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The Gift of Postpartum OCD

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One afternoon in January 2013, I gave birth to a beautiful daughter. My husband and I were overjoyed, blissful as we marveled at her every move.

That night, as we tried to rest, I had a peculiar thought: what if I were to throw my daughter down the spiral staircase in our home? Ashamed, I told a nurse. She kindly suggested that I was exhausted from labor and should get some sleep. She would take care of our baby for the night. The next day, a social worker visited us and became the first of many professionals to help me understand what I came to know as postpartum obsessive-compulsive disorder, or PPOCD.

These intrusive thoughts continued. In the kitchen, I imagined stabbing my baby with a knife. In the bathroom, I pictured myself drowning her. In a parking lot, I imagined leaving her on the ground and driving away. I also feared taking deliberate action to hurt myself.

Though I could never carry out these monstrous acts, because I pictured myself doing them, I began to wonder if I was a monster. Terrified, I tried to counter them with repetitive behaviors, phrases, images, and positive thoughts—coping mechanisms common of PPOCD.

I bonded deeply with my daughter despite my anxiety. I came to learn that the unsettling thoughts are not a sign of bad parenting. Rather, they emerge from the overzealous care that sometimes accompanies new parenthood, from a mind constantly scanning for danger.

lorettaUnlike postpartum depression, PPOCD is not widely known. Mothers who experience it often have no reference for their suffering and believe that if they tell someone, their baby will be taken away. Thus, many women do not seek treatment. I was lucky to receive excellent care, including medication, therapy, and a support group at the Healthy Expectations Center at Children’s Hospital Colorado.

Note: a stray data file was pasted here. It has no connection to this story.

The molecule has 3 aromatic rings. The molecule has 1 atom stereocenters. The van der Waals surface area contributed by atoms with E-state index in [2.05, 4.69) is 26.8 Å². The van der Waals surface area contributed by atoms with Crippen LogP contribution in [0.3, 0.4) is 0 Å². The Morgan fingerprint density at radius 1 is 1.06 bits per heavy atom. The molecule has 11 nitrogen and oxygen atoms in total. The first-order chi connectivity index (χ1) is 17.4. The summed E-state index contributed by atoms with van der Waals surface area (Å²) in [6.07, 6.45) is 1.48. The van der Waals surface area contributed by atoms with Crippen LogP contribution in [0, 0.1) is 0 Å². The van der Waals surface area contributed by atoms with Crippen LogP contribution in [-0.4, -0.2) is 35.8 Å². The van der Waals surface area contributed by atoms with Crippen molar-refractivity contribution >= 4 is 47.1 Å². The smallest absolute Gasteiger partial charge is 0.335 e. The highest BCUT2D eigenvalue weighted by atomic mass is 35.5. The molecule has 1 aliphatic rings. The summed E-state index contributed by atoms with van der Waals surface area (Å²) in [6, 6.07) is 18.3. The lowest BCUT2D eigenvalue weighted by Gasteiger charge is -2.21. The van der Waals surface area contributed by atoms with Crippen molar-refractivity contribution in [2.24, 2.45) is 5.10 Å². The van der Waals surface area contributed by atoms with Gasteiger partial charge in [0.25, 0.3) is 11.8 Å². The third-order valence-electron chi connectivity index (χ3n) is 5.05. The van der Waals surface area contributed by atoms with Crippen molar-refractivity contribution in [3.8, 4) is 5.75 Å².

Around my daughter’s first birthday, the intrusive thoughts and anxiety began to subside, finally fading almost completely.

After my recovery, I processed my experience by composing a piece of music for Denver’s Playground Ensemble, called String Quartet OCD. With music as my language, I traced the arc of my journey from PPOCD’s first manifestations through recovery, and the lingering memories from that time.

Before I got OCD, I thought of it almost as a joke, as in, “You’re so OCD about organizing your socks.” But the heart of OCD is not about desiring order or cleanliness; it is fear. When OCD has you in its grip, “what if” thoughts become overwhelming, and the body responds with panic. It’s like experiencing the onrush of terror from a nightmare—incessantly.

We all go through life changed by our suffering. PPOCD changed me for the better by giving me a greater understanding of fear and compassion for all who are afraid. With String Quartet OCD, I made peace with my fear.

momI hope my music and my story can provide comfort to other mothers suffering from crippling postpartum anxiety. You are not alone; you are not to blame; and with help, you, too, will find peace.

Composer Loretta Notareschi an associate professor of music at Regis University and a faculty member of The Walden School, residing in Denver with her husband and daughter. Notareschi writes for individuals and ensembles across the country, and has recently been commissioned by Denver-based groups The Playground Ensemble, the First Universalist Singers, the Mountain Music Duo, and the Colorado State Music Teachers Association. In October 2016, she will be a TedX Mile High speaker. 

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